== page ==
Earlier today, Steve Berthiaume made this post on the SweetSpot: In search of Ubaldo Jimenez’s fastball.
I have a tremendous amount of respect for Berthiaume. In fact, I kind of want to be him. However, I can’t agree with his assessment of Ubaldo’s struggles.
To begin with, Steve’s comparison of Ubaldo to Smoky Joe Wood almost made me cry. If you don’t know Smoky Joe’s story, you should probably read the piece. But, I suppose I’ll give the quick version anyway. Smoky Joe was a dominant force for the Red Sox in 1912. For that one season, he was more unhittable than Bugs Bunny. Then he blew out his arm and finished his career as an outfielder. Reading his name in association with Ubaldo made me very uncomfortable. Honestly, it was a bit cruel of Steve.
The grouping of Ubaldo’s 2010 second half with the beginning of this season is my biggest point of contention. I think that’s unfair. In 2010, Ubaldo’s second half didn’t match his first half, but that’s a ridiculous standard. As Berthiaume points out, very few pitchers have ever had that kind of success. In reality, his second half last year was much better than most of the league — 3.80 ERA. If Ubaldo was currently pitching like he did at the end of 2010, we wouldn’t be worried. His struggles this season have been much worse.
Granted Jimenez’s average velocity is down, but that stat is somewhat skewed from him throwing six innings of 88 MPH fastballs on Opening Day. Obviously, he was without his best stuff that day because of the cuticle injury. Since returning from the DL, his velocity has returned. In his last start, he was consistently around 95 MPH.
Here are a few relevant excerpts from the piece I wrote following U’s last start:
Nevertheless, I’m unconcerned by Ubaldo’s poor start. On Opening Day, his lack of velocity and movement was very alarming, but, since he’s returned from the DL, his nasty stuff is back. The problems with Ubaldo have been command, stamina, and inefficiency, all of which play off each other. Even when he gets hitters out, they take him deep into the count. As a result, he’s often racking up 75 – 80 pitches by the fourth inning. Once the fatigue sets in, he starts making mistakes; big league hitters usually hit 95 MPH mistakes a long way. Honestly, he looks like he’s in spring training shape, which makes sense considering how much crucial time he missed over the last two months.
Hidden in the brutal box scores are some glimpses of the old Ubaldo. Last Sunday against the Marlins, he didn’t give up a hit through the first four innings. However, he threw a bunch of pitches to get through those four innings and was out of gas by the fifth. He started that inning by walking three straight hitters. He nearly worked out of the jam after two quick outs, but he made a mistake by elevating a four seam fastball to Omar Infante. Infante’s three-run triple was the only hit Ubaldo surrendered. In all likelihood, if he had kept that pitch down in the zone, everyone would’ve been raving about how great he looked.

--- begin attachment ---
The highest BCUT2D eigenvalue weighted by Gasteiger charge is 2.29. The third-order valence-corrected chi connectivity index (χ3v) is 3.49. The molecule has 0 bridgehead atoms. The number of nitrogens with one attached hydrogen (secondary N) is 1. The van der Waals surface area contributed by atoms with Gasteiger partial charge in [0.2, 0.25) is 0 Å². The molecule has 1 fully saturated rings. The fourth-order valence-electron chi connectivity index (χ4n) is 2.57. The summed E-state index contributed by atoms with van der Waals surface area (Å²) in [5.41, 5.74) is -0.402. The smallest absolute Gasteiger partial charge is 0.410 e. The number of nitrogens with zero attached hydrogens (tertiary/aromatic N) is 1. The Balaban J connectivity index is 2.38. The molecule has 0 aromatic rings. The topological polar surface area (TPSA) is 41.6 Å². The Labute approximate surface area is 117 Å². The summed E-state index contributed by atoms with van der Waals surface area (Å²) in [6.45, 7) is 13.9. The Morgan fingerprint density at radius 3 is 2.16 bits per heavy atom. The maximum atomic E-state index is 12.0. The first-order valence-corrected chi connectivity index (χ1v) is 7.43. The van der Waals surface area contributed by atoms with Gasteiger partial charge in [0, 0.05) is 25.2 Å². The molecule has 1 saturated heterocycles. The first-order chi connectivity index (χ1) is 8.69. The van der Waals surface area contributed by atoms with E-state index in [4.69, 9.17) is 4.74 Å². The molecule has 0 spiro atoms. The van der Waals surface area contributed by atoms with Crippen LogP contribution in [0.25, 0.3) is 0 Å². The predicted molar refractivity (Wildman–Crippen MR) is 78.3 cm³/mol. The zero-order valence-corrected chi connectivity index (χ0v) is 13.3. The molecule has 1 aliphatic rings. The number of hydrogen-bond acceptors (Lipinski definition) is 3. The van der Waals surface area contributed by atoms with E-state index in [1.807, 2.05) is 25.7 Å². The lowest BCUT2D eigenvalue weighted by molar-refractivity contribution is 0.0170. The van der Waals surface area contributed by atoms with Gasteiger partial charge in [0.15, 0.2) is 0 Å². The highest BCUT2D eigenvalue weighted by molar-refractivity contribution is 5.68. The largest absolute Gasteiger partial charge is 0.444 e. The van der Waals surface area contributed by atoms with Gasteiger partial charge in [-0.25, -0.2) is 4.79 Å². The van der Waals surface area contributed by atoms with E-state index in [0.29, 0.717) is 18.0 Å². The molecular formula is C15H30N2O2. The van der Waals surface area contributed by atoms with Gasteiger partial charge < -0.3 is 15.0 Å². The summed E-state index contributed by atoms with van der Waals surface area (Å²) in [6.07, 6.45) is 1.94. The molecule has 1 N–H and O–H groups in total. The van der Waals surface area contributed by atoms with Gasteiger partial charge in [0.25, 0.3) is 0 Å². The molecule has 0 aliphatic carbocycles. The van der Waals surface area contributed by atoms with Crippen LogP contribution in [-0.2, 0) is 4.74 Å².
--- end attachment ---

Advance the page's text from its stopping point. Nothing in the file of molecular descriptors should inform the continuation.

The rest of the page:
Ubaldo’s strikeout rate is another encouraging sign. In his first start of the season, he only struck out one batter in six innings, but, since returning from the DL, he’s been able to overpower hitters, striking out nine batters per every nine innings. That’s actually quite a bit better than his career 8.1 K/9. He wouldn’t be able to mow down hitters like that without good velocity and movement. As he rounds into regular season shape, he will find his control, and when that happens, he’ll once again be a nightmare for opposing hitters. I expect him to finish the season strong. Once he throws a couple of postseason gems, no one will remember what he did in April.
I’m convinced that Ubaldo is primed to have a big game tonight against the Giants. Reportedly, he has been working hard to clean up his mechanical issues, but there are no more excuses. At this point, he should be in regular season shape and the Rockies desperately need him to perform now.
With all that said, Berthiaume was completely correct about one thing: Ubaldo did look a lot like Nuke LaLoosh in his last start. He had all kinds of velocity and movement, but no idea where it was going. However, I think beaming Dinger would’ve been a major positive.
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